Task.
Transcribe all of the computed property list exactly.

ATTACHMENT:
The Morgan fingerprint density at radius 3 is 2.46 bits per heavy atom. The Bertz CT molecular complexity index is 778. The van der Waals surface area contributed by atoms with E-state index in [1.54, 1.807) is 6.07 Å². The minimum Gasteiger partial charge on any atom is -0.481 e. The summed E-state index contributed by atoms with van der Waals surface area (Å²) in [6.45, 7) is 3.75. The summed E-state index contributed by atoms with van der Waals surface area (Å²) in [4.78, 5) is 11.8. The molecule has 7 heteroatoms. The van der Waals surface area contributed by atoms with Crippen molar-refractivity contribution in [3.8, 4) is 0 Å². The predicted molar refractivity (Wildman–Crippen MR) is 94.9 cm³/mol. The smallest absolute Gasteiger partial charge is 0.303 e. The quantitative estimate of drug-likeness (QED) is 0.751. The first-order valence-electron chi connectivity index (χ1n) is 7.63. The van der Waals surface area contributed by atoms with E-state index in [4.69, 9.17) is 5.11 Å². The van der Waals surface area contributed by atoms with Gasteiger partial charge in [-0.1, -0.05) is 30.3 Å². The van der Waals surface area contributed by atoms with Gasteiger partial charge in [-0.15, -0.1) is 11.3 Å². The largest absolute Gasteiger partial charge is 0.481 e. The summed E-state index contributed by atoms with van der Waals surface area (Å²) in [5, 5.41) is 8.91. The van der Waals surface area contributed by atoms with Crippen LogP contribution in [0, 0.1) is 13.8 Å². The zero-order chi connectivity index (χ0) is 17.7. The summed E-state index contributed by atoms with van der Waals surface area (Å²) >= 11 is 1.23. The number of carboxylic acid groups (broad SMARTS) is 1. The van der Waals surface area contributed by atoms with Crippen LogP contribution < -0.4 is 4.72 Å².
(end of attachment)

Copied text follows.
The Morgan fingerprint density at radius 3 is 2.46 bits per heavy atom. The Bertz CT molecular complexity index is 778. The van der Waals surface area contributed by atoms with E-state index in [1.54, 1.807) is 6.07 Å². The minimum Gasteiger partial charge on any atom is -0.481 e. The summed E-state index contributed by atoms with van der Waals surface area (Å²) in [6.45, 7) is 3.75. The summed E-state index contributed by atoms with van der Waals surface area (Å²) in [4.78, 5) is 11.8. The molecule has 7 heteroatoms. The van der Waals surface area contributed by atoms with Crippen molar-refractivity contribution in [3.8, 4) is 0 Å². The predicted molar refractivity (Wildman–Crippen MR) is 94.9 cm³/mol. The smallest absolute Gasteiger partial charge is 0.303 e. The quantitative estimate of drug-likeness (QED) is 0.751. The first-order valence-electron chi connectivity index (χ1n) is 7.63. The van der Waals surface area contributed by atoms with E-state index in [4.69, 9.17) is 5.11 Å². The van der Waals surface area contributed by atoms with Gasteiger partial charge in [-0.1, -0.05) is 30.3 Å². The van der Waals surface area contributed by atoms with Gasteiger partial charge in [-0.15, -0.1) is 11.3 Å². The largest absolute Gasteiger partial charge is 0.481 e. The summed E-state index contributed by atoms with van der Waals surface area (Å²) in [5, 5.41) is 8.91. The van der Waals surface area contributed by atoms with Crippen LogP contribution in [0, 0.1) is 13.8 Å². The zero-order chi connectivity index (χ0) is 17.7. The summed E-state index contributed by atoms with van der Waals surface area (Å²) >= 11 is 1.23. The number of carboxylic acid groups (broad SMARTS) is 1. The van der Waals surface area contributed by atoms with Crippen LogP contribution < -0.4 is 4.72 Å².